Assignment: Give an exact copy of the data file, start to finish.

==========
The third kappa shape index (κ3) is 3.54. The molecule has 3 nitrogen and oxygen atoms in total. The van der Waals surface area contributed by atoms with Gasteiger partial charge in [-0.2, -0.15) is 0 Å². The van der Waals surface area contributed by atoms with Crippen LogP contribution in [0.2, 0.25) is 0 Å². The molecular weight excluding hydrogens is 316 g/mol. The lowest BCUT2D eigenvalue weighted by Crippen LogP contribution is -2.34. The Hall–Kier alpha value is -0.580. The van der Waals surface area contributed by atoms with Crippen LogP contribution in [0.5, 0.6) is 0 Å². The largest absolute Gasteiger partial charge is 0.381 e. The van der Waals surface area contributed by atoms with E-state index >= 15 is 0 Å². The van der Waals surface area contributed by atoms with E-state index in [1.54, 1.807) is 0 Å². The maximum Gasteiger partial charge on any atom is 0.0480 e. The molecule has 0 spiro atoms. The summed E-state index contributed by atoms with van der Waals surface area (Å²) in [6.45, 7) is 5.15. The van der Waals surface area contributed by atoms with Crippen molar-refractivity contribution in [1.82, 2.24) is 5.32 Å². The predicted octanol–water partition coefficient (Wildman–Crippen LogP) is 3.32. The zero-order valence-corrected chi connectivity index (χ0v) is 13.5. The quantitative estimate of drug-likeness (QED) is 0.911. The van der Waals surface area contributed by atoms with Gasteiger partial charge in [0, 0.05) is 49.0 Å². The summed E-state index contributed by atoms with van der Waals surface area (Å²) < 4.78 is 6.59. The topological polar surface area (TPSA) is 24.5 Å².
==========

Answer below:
The third kappa shape index (κ3) is 3.54. The molecule has 3 nitrogen and oxygen atoms in total. The van der Waals surface area contributed by atoms with Gasteiger partial charge in [-0.2, -0.15) is 0 Å². The van der Waals surface area contributed by atoms with Crippen LogP contribution in [0.2, 0.25) is 0 Å². The molecular weight excluding hydrogens is 316 g/mol. The lowest BCUT2D eigenvalue weighted by Crippen LogP contribution is -2.34. The Hall–Kier alpha value is -0.580. The van der Waals surface area contributed by atoms with Crippen LogP contribution in [0.5, 0.6) is 0 Å². The largest absolute Gasteiger partial charge is 0.381 e. The van der Waals surface area contributed by atoms with E-state index >= 15 is 0 Å². The van der Waals surface area contributed by atoms with E-state index in [1.54, 1.807) is 0 Å². The maximum Gasteiger partial charge on any atom is 0.0480 e. The molecule has 0 spiro atoms. The summed E-state index contributed by atoms with van der Waals surface area (Å²) in [6.45, 7) is 5.15. The van der Waals surface area contributed by atoms with Crippen molar-refractivity contribution in [1.82, 2.24) is 5.32 Å². The predicted octanol–water partition coefficient (Wildman–Crippen LogP) is 3.32. The zero-order valence-corrected chi connectivity index (χ0v) is 13.5. The quantitative estimate of drug-likeness (QED) is 0.911. The van der Waals surface area contributed by atoms with Gasteiger partial charge in [0, 0.05) is 49.0 Å². The summed E-state index contributed by atoms with van der Waals surface area (Å²) < 4.78 is 6.59. The topological polar surface area (TPSA) is 24.5 Å².